When the root is a half-inch or so long, fill a pot with moist potting soil. Use a pencil to poke a hole in the potting mix. Carefully insert the white root into the hole, firm potting soil around it, and water. The seed itself should be sitting flat on the soil surface. Again, give the container bright light, but not direct sun. After several days, a small, grasslike leaf will emerge. Gradually move the pot into the stronger light of an east or west window. The amaryllis will slowly form a tiny bulb. Feed every couple of weeks with liquid 20-20-20 fertilizer diluted to half-strength.

Don’t expect flowers right away. That will take a couple of years, until the bulb has reached sufficient size. In the meantime, why don’t you get even and send your friend lots of African violet and orchid seeds?


  1. Leslie Jirouschek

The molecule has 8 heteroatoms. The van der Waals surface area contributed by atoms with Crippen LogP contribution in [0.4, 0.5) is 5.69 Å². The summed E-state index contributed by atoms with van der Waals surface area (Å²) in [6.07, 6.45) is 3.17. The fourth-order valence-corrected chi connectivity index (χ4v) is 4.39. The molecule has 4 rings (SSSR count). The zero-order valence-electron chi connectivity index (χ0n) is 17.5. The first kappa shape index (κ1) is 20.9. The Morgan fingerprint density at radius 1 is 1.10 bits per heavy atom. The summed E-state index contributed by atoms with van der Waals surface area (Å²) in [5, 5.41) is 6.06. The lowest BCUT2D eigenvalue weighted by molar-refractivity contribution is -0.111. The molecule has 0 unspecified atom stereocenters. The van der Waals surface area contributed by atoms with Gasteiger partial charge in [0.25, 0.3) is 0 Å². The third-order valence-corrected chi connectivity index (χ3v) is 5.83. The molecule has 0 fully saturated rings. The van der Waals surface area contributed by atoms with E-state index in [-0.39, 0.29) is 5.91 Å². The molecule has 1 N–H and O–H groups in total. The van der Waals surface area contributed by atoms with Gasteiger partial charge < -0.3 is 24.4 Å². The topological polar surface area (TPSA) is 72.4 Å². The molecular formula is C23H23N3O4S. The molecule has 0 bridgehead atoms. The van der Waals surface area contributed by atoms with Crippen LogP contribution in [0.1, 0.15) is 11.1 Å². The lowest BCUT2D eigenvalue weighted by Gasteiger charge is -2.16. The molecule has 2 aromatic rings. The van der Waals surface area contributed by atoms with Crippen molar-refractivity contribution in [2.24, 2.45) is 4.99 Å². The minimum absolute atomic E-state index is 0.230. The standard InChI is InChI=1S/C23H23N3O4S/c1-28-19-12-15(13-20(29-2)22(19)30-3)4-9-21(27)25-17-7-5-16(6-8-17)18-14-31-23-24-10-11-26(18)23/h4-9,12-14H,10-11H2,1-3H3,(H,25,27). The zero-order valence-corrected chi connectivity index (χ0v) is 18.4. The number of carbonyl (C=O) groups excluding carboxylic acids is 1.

I bought what was to be a dark wine colored amaryllis – large, firm bulb. It actually bloomed a dark ruby red – absolutely beautiful. The problem is that while the first stalk gave me five gorgeous blooms (there is a second bloom growing up about half as high…) I found that the bulb is very soft – almost squishy. Is it rotting? How do I save the bulb and not lose the blooms? Also, I never got any leaves…the same is true for a group of other amaryllis that I just took out of dormancy (April). Probably a little late for spring bloom, but that’s ok. I love these flowers anytime of year. The previous year it had leaves first before the blooms. I trimmed down the neck and removed all old foliage and some of the loose brown cover from the bulb as always. So, two questions: is the first bulb rotting (maybe too much water? I usually water once a week when dry. It is planted in a shallow container about 3-4 inches deep with paper whites that have just faded). And, why no leaves – only blooms on the other bulbs? Any help with these issues would be terrific. I’ve done well in the past, but not sure what I did that caused my situation. Thanks so much,